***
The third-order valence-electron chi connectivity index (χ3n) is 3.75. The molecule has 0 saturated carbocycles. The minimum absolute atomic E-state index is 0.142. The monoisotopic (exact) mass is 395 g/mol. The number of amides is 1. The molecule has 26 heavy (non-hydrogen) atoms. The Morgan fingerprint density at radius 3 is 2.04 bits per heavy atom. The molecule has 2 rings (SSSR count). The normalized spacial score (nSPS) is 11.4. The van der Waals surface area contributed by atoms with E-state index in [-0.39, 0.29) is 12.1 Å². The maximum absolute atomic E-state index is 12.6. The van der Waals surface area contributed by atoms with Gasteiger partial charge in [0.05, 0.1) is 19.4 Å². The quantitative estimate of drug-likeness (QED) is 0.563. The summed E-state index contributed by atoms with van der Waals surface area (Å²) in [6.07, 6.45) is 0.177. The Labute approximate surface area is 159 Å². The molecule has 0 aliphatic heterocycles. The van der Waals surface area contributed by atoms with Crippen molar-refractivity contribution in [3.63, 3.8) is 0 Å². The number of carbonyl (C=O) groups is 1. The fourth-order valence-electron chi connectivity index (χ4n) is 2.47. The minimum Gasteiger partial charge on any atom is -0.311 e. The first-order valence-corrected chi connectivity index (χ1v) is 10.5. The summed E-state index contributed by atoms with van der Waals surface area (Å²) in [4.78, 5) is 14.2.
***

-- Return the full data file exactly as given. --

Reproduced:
The third-order valence-electron chi connectivity index (χ3n) is 3.75. The molecule has 0 saturated carbocycles. The minimum absolute atomic E-state index is 0.142. The monoisotopic (exact) mass is 395 g/mol. The number of amides is 1. The molecule has 26 heavy (non-hydrogen) atoms. The Morgan fingerprint density at radius 3 is 2.04 bits per heavy atom. The molecule has 2 rings (SSSR count). The normalized spacial score (nSPS) is 11.4. The van der Waals surface area contributed by atoms with E-state index in [-0.39, 0.29) is 12.1 Å². The maximum absolute atomic E-state index is 12.6. The van der Waals surface area contributed by atoms with Gasteiger partial charge in [0.05, 0.1) is 19.4 Å². The quantitative estimate of drug-likeness (QED) is 0.563. The summed E-state index contributed by atoms with van der Waals surface area (Å²) in [6.07, 6.45) is 0.177. The Labute approximate surface area is 159 Å². The molecule has 0 aliphatic heterocycles. The van der Waals surface area contributed by atoms with Crippen molar-refractivity contribution in [3.63, 3.8) is 0 Å². The number of carbonyl (C=O) groups is 1. The fourth-order valence-electron chi connectivity index (χ4n) is 2.47. The minimum Gasteiger partial charge on any atom is -0.311 e. The first-order valence-corrected chi connectivity index (χ1v) is 10.5. The summed E-state index contributed by atoms with van der Waals surface area (Å²) in [4.78, 5) is 14.2.